Brownfields Funding. Another approach the Department has used to help clients avoid cleanup costs is to pursue the brownfields funding available from state and federal governments to pay those costs. We have obtained brownfields approvals for several client’s projects, both big and small, that have resulted in governmental approval for our clients to recover many millions of dollars of remedial costs.
Environmental Litigation. The Environmental Department has substantial experience with environmental litigation. We have obtained many millions of dollars from the client’s insurance companies under the typical business liability insurance policies, as well as from prior owners and operators of the property, to help pay for the cleanup. We ordinarily try to avoid litigation to get this money paid by demonstrating to our adversary that we have a full command of the issues to try to convince them that little will be gained through litigation. However, if litigation is needed we have the experience to consistently obtain a favorable result.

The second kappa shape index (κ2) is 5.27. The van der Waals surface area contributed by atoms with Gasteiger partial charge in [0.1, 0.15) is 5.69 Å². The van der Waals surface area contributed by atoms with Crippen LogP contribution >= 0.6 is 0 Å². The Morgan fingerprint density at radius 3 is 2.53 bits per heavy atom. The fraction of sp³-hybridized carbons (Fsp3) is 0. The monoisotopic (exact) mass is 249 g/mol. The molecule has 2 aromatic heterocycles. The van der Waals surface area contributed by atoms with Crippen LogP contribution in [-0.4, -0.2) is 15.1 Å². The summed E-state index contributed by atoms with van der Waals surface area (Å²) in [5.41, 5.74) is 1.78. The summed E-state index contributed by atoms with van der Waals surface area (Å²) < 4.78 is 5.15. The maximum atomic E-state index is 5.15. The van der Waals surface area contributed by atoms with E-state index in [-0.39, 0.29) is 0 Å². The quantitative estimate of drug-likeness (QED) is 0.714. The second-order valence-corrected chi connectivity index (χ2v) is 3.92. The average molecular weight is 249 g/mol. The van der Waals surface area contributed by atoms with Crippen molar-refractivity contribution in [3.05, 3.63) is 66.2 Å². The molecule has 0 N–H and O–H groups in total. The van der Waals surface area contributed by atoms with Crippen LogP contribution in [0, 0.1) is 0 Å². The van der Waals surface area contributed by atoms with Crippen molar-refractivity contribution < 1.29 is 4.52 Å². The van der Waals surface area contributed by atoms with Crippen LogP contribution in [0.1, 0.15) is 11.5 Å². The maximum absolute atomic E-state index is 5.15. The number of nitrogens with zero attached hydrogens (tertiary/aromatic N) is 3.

Land Development & Sustainable Building. The Department regularly assists our clients with commercial, industrial and residential development of property, including contaminated property. We help obtain permits or approvals to develop in or near wetlands, streams, floodways, the Highlands, the Pinelands, the Hackensack Meadowlands and in coastal or waterfront areas, as well as to address stormwater, vapor intrusion and other site development issues. We are familiar with green building design, including what is necessary to meet Leadership in Energy and Environmental Design (LEED) standards for sustainable building developed by the United States Green Building Council.